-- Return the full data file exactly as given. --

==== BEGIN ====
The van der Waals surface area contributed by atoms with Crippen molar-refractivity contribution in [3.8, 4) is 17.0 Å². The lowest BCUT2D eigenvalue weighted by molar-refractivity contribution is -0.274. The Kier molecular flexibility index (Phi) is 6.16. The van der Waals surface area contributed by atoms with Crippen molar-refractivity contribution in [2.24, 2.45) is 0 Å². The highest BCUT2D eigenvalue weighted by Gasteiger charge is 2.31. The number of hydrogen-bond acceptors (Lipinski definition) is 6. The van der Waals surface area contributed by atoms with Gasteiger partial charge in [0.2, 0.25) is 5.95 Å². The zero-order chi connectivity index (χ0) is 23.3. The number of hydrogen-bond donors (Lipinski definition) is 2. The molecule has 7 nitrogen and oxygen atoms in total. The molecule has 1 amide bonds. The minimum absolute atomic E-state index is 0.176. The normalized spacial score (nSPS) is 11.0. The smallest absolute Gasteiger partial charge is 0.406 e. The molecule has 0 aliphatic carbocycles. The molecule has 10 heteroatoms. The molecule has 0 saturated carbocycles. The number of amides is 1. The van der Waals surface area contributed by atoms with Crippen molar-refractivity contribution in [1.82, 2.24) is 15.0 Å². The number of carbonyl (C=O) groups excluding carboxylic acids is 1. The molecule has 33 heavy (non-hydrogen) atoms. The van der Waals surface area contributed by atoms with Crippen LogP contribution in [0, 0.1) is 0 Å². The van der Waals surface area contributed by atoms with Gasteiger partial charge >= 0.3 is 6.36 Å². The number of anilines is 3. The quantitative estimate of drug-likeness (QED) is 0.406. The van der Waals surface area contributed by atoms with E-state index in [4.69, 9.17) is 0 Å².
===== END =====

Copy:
The van der Waals surface area contributed by atoms with Crippen molar-refractivity contribution in [3.8, 4) is 17.0 Å². The lowest BCUT2D eigenvalue weighted by molar-refractivity contribution is -0.274. The Kier molecular flexibility index (Phi) is 6.16. The van der Waals surface area contributed by atoms with Crippen molar-refractivity contribution in [2.24, 2.45) is 0 Å². The highest BCUT2D eigenvalue weighted by Gasteiger charge is 2.31. The number of hydrogen-bond acceptors (Lipinski definition) is 6. The van der Waals surface area contributed by atoms with Gasteiger partial charge in [0.2, 0.25) is 5.95 Å². The zero-order chi connectivity index (χ0) is 23.3. The number of hydrogen-bond donors (Lipinski definition) is 2. The molecule has 7 nitrogen and oxygen atoms in total. The molecule has 1 amide bonds. The minimum absolute atomic E-state index is 0.176. The normalized spacial score (nSPS) is 11.0. The smallest absolute Gasteiger partial charge is 0.406 e. The molecule has 0 aliphatic carbocycles. The molecule has 10 heteroatoms. The molecule has 0 saturated carbocycles. The number of amides is 1. The van der Waals surface area contributed by atoms with Crippen molar-refractivity contribution in [1.82, 2.24) is 15.0 Å². The number of carbonyl (C=O) groups excluding carboxylic acids is 1. The molecule has 33 heavy (non-hydrogen) atoms. The van der Waals surface area contributed by atoms with Crippen LogP contribution in [0, 0.1) is 0 Å². The van der Waals surface area contributed by atoms with Gasteiger partial charge >= 0.3 is 6.36 Å². The number of anilines is 3. The quantitative estimate of drug-likeness (QED) is 0.406. The van der Waals surface area contributed by atoms with E-state index in [4.69, 9.17) is 0 Å².